While theological precision is an essential part of any ecumenical and interreligious dialogue, so too is courtesy. Civility, kind and considerate behavior toward others, the friendly recognition of one another’s traditionsall of these are essential to human communication. Courtesy goes beyond strict laws and regulations. It transcends any well-planned order; it considers the feelings of the listener before one speaks; it makes encounters pleasant and lifts the spirits of the participants.
Paul the Apostle possessed this social grace or magnanimity. When in Athens, standing in the middle of the Areopagus, and, well aware that the city was full of idols, he did not inform the bystanders that they were deficient in their faith but proclaimed: People of Athens, I perceive that in every way you are religious.... I found an altar with this inscription, To an unknown god.’ What therefore you worship as unknown, this I proclaim to you. His preaching was not in vain: some persons joined him and believed, although others did not when he spoke of the resurrection (Acts 17).
There is in Paul’s approach the model for authentic ecumenical and interreligious exchanges. Paul addressed the Athenians with utter courtesy, openly affirming the good that he found in them. He revealed his love for the Athenians as he talked to them. Paul had experienced the gracious kindness of the Risen One; he could not be but gracious toward those for whom Christ died. Paul listened before he spoke. He recognized the gift of God in the pagans; they have found the Unknown God. Their simple belief in a mystery that had no namePaul knew wellwas the fruit of grace.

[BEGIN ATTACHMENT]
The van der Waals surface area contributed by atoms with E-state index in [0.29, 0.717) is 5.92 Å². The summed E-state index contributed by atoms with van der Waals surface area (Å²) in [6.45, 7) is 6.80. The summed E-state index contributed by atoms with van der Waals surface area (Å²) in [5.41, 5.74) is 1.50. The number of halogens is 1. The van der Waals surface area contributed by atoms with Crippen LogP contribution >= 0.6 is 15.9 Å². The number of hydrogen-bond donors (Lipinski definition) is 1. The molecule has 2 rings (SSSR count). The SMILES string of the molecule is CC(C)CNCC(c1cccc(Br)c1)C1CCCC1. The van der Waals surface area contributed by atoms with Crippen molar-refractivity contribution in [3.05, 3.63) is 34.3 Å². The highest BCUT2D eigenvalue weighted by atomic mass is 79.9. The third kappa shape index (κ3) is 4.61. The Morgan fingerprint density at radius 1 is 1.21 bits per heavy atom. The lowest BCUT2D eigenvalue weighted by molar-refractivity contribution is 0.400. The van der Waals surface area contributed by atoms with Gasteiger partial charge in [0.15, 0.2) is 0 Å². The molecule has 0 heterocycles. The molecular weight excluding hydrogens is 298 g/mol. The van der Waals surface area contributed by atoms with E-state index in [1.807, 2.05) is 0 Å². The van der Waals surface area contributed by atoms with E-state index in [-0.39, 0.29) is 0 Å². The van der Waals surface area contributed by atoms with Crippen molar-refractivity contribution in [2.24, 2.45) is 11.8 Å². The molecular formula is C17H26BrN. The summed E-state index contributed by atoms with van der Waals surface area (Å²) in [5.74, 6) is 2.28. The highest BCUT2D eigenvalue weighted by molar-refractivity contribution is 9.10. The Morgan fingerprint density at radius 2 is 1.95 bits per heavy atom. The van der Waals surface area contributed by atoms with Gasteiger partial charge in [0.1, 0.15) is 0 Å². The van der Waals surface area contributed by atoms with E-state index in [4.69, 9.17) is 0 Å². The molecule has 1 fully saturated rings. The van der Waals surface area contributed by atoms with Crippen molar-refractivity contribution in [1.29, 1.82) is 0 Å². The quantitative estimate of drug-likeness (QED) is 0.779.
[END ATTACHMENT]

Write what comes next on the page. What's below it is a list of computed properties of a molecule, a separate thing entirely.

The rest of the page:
Here a lesson for all ages as to what ecumenical discourse ought to be. It must bring forth the charity of the speaker who has known God’s mercy, and it must show an appreciation of God’s gifts in others. This is the law of charity so well described by Paul in his First Letter to the Corinthians: And if I have prophetic powers, and understand all mysteries and all knowledge, and if I have all faith, so as to remove mountains, but have not love, I am nothing.
The document Dominus Iesus: On the Unicity and Salvific Universality of Jesus Christ and the Church, issued by the Congregation for the Doctrine of the Faith last month, can be read as a summary of certain articles of the Catholic faith, but an important question remains: does it communicate to Christians and non-Christians the love and respect exemplified by St. Paul? If not, we may move mountains, and yet, in the ecumenical exchange, we are losing our way.
Perhaps the source of the problem is that, since the beginning of the ecumenical movement, the mind-set of the Congregation for the Doctrine of the Faith has been: We do not participate in dialogue, we judge it. By not being part of the dialogue, even as observers, the congregation has never quite caught the spirit or tone of the discussions and has treated them as dry, impersonal academic exercises on which it is to pass judgment like a university professor over students.
The congregation has also been excessively concerned about theologians who might confuse the faithful. In fact many of the congregation’s actions, like Dominus Iesus, have confused the faithful far more than the theologians it has attacked. By attempting to micromanage theological discourse and by trying to silence dissident views, the congregation has alienated mainstream theologians and created a breach between theologians and the Vatican that is unhealthy for church life and scholarship. Unlike the prudent farmer in the Gospel parable, it has favored attacking the weeds even if that means damaging the wheat.
Nor can the congregation simply blame the press for miscommunicating its views. As long as documents are produced without listening to other Vatican offices, episcopal conferences, bishops and experts (other than a select few), then communication disasters like Dominus Iesus will continue to occur. Local bishops try to put the best spin possible on these documents, but even they are getting tired of defending documents on which they were not consulted.